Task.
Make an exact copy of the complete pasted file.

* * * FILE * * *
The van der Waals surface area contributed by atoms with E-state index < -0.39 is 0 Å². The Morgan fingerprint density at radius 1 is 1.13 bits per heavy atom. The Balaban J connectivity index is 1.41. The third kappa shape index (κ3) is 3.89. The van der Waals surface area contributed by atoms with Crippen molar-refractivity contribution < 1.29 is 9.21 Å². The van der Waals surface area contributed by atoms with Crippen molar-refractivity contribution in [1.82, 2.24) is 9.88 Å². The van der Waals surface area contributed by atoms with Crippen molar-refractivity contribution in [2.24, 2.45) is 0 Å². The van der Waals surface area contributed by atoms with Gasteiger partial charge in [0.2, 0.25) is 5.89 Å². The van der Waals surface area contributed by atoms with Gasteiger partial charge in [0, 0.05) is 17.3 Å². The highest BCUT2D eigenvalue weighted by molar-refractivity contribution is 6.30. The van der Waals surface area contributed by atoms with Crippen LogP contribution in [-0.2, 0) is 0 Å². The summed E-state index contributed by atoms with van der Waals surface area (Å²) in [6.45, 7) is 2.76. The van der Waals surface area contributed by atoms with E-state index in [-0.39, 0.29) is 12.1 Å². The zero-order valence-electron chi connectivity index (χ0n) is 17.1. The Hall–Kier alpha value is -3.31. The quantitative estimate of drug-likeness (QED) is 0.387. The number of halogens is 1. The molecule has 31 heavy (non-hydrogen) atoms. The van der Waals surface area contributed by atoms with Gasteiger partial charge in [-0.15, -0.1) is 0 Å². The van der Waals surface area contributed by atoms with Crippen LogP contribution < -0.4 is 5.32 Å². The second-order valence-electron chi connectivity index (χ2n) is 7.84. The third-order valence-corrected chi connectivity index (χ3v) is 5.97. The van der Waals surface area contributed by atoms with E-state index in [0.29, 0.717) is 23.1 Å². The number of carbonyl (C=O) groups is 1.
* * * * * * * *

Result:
The van der Waals surface area contributed by atoms with E-state index < -0.39 is 0 Å². The Morgan fingerprint density at radius 1 is 1.13 bits per heavy atom. The Balaban J connectivity index is 1.41. The third kappa shape index (κ3) is 3.89. The van der Waals surface area contributed by atoms with Crippen molar-refractivity contribution < 1.29 is 9.21 Å². The van der Waals surface area contributed by atoms with Crippen molar-refractivity contribution in [1.82, 2.24) is 9.88 Å². The van der Waals surface area contributed by atoms with Crippen molar-refractivity contribution in [2.24, 2.45) is 0 Å². The van der Waals surface area contributed by atoms with Gasteiger partial charge in [0.2, 0.25) is 5.89 Å². The van der Waals surface area contributed by atoms with Gasteiger partial charge in [0, 0.05) is 17.3 Å². The highest BCUT2D eigenvalue weighted by molar-refractivity contribution is 6.30. The van der Waals surface area contributed by atoms with Crippen LogP contribution in [-0.2, 0) is 0 Å². The summed E-state index contributed by atoms with van der Waals surface area (Å²) in [6.45, 7) is 2.76. The van der Waals surface area contributed by atoms with E-state index in [-0.39, 0.29) is 12.1 Å². The zero-order valence-electron chi connectivity index (χ0n) is 17.1. The Hall–Kier alpha value is -3.31. The quantitative estimate of drug-likeness (QED) is 0.387. The number of halogens is 1. The molecule has 31 heavy (non-hydrogen) atoms. The van der Waals surface area contributed by atoms with Gasteiger partial charge in [-0.15, -0.1) is 0 Å². The van der Waals surface area contributed by atoms with Crippen LogP contribution < -0.4 is 5.32 Å². The second-order valence-electron chi connectivity index (χ2n) is 7.84. The third-order valence-corrected chi connectivity index (χ3v) is 5.97. The van der Waals surface area contributed by atoms with E-state index in [0.29, 0.717) is 23.1 Å². The number of carbonyl (C=O) groups is 1.